During a recent conversation about the Mets’ deep-pocket disappointments, Francisco Lindor, the front-facing star shortstop emblematic of his team’s struggles, stretched the syllables of his words as if willing them into existence.

“It’s going to get better,” he said in a calm tone. “I truly believe that we will get better.”



Those are the questions that linger over the most expensive baseball team of all time.

Last winter, with the Mets coming off a playoff appearance, Steve Cohen shocked the sport’s other owners by investing approximately $445 million, including tax penalties, to do more winning. It was the clearest sign yet of the billionaire owner’s resolve to reimagine a franchise that had long carried the stigma of being second rate. But through the first two-plus months of the season, the Mets have instead done more losing. From a long-distance view, the Mets’ failure has offered a reminder that it takes more than money to build a winner. Get closer, and the downturn reeks of disappointment.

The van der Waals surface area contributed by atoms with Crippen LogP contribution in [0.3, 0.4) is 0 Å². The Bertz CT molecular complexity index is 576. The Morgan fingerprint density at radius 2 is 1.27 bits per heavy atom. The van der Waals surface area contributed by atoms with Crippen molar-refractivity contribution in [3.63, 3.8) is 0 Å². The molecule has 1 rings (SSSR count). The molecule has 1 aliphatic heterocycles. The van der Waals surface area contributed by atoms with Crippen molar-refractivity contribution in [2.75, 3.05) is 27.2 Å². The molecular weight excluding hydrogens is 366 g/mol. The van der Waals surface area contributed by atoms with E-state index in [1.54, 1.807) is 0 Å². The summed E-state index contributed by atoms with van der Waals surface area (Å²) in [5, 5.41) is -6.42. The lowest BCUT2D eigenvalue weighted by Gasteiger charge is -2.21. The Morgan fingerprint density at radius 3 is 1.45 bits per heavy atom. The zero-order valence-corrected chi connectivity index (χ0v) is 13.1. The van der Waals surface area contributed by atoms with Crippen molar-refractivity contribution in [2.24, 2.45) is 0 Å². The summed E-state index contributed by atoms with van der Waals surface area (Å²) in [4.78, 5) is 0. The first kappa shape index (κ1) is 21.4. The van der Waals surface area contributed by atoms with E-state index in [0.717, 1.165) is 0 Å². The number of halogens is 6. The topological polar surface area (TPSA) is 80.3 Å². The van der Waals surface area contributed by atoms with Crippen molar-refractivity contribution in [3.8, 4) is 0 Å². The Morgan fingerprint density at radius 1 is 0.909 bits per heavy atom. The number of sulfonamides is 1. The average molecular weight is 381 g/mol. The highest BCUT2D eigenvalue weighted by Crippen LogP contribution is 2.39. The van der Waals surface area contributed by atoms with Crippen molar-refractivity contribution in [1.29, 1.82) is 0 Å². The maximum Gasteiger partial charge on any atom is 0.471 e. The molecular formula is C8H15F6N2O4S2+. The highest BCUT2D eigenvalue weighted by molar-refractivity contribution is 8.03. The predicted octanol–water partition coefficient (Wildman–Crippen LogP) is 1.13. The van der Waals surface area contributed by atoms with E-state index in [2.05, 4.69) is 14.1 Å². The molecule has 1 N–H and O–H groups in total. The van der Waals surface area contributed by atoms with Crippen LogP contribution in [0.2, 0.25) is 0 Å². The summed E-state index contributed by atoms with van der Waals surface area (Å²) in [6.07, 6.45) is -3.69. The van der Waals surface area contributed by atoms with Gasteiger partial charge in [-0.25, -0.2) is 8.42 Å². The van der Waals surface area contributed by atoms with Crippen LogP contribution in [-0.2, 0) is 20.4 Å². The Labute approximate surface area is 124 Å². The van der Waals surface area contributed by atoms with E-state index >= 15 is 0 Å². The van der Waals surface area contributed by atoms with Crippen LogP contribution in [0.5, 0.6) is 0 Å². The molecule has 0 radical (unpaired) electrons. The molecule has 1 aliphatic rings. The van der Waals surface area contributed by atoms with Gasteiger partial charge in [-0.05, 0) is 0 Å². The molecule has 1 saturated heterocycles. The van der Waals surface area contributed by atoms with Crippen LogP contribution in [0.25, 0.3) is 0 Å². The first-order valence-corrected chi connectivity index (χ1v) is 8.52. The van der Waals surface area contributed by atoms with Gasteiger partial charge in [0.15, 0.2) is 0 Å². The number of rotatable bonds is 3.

In the National League East, the Mets (34-40) trail the Braves by a whopping 13 1/2 games, their largest gap from first place on the first day of summer since 2003. Recently, some veterans have surmised privately that winning the division already appears unlikely, though those same players expressed a strong belief that as long as they stay healthy, they could turn things around and make the playoffs. Inside the clubhouse, the players who would be responsible for a turnaround count up the remaining games, point to the successful track records surrounding them and expect things to change.